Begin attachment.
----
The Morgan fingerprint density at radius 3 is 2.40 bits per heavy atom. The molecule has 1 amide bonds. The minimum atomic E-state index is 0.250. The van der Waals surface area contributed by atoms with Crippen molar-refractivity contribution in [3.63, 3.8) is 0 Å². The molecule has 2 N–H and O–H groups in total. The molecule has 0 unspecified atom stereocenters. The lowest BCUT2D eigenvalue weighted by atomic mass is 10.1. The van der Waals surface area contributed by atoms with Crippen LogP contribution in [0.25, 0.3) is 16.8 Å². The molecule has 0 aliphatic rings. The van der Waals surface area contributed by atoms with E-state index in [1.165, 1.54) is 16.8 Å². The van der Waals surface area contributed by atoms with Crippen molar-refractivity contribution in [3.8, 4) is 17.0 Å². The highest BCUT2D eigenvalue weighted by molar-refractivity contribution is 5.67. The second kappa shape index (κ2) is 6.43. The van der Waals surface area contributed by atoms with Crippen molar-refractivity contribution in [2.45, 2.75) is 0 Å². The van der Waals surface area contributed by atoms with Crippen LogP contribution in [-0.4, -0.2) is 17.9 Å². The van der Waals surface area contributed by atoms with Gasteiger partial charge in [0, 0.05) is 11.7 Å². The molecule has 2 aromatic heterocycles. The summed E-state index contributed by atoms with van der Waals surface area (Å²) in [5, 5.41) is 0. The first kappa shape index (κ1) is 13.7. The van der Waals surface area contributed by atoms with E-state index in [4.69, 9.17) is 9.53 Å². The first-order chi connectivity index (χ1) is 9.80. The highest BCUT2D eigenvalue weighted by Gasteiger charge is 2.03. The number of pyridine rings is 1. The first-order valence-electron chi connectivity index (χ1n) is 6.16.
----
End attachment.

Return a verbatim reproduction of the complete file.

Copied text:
The Morgan fingerprint density at radius 3 is 2.40 bits per heavy atom. The molecule has 1 amide bonds. The minimum atomic E-state index is 0.250. The van der Waals surface area contributed by atoms with Crippen molar-refractivity contribution in [3.63, 3.8) is 0 Å². The molecule has 2 N–H and O–H groups in total. The molecule has 0 unspecified atom stereocenters. The lowest BCUT2D eigenvalue weighted by atomic mass is 10.1. The van der Waals surface area contributed by atoms with Crippen LogP contribution in [0.25, 0.3) is 16.8 Å². The molecule has 0 aliphatic rings. The van der Waals surface area contributed by atoms with E-state index in [1.165, 1.54) is 16.8 Å². The van der Waals surface area contributed by atoms with Crippen molar-refractivity contribution in [3.8, 4) is 17.0 Å². The highest BCUT2D eigenvalue weighted by molar-refractivity contribution is 5.67. The second kappa shape index (κ2) is 6.43. The van der Waals surface area contributed by atoms with Crippen molar-refractivity contribution in [2.45, 2.75) is 0 Å². The van der Waals surface area contributed by atoms with Crippen LogP contribution in [-0.4, -0.2) is 17.9 Å². The van der Waals surface area contributed by atoms with Gasteiger partial charge in [0, 0.05) is 11.7 Å². The molecule has 2 aromatic heterocycles. The summed E-state index contributed by atoms with van der Waals surface area (Å²) in [5, 5.41) is 0. The first kappa shape index (κ1) is 13.7. The van der Waals surface area contributed by atoms with E-state index in [4.69, 9.17) is 9.53 Å². The first-order chi connectivity index (χ1) is 9.80. The highest BCUT2D eigenvalue weighted by Gasteiger charge is 2.03. The number of pyridine rings is 1. The first-order valence-electron chi connectivity index (χ1n) is 6.16.